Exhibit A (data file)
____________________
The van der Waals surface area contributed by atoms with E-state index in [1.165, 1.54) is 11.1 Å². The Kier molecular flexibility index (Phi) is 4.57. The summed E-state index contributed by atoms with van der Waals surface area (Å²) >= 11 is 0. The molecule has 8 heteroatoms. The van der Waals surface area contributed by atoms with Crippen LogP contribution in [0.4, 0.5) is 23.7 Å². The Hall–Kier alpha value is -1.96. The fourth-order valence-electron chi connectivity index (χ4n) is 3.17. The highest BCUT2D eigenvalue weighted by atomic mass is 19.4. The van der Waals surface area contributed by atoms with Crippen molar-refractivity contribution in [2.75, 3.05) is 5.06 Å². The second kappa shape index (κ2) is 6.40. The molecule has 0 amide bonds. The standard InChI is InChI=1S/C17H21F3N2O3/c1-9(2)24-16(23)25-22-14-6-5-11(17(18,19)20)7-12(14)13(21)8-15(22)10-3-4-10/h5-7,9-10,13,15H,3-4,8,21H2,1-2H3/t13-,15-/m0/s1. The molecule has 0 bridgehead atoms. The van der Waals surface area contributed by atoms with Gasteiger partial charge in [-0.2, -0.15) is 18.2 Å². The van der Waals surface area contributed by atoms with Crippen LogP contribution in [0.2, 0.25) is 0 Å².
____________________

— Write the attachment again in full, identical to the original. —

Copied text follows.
The van der Waals surface area contributed by atoms with E-state index in [1.165, 1.54) is 11.1 Å². The Kier molecular flexibility index (Phi) is 4.57. The summed E-state index contributed by atoms with van der Waals surface area (Å²) >= 11 is 0. The molecule has 8 heteroatoms. The van der Waals surface area contributed by atoms with Crippen LogP contribution in [0.4, 0.5) is 23.7 Å². The Hall–Kier alpha value is -1.96. The fourth-order valence-electron chi connectivity index (χ4n) is 3.17. The highest BCUT2D eigenvalue weighted by atomic mass is 19.4. The van der Waals surface area contributed by atoms with Crippen molar-refractivity contribution in [2.75, 3.05) is 5.06 Å². The second kappa shape index (κ2) is 6.40. The molecule has 0 amide bonds. The standard InChI is InChI=1S/C17H21F3N2O3/c1-9(2)24-16(23)25-22-14-6-5-11(17(18,19)20)7-12(14)13(21)8-15(22)10-3-4-10/h5-7,9-10,13,15H,3-4,8,21H2,1-2H3/t13-,15-/m0/s1. The molecule has 0 bridgehead atoms. The van der Waals surface area contributed by atoms with Gasteiger partial charge in [-0.2, -0.15) is 18.2 Å². The van der Waals surface area contributed by atoms with Crippen LogP contribution in [0.2, 0.25) is 0 Å².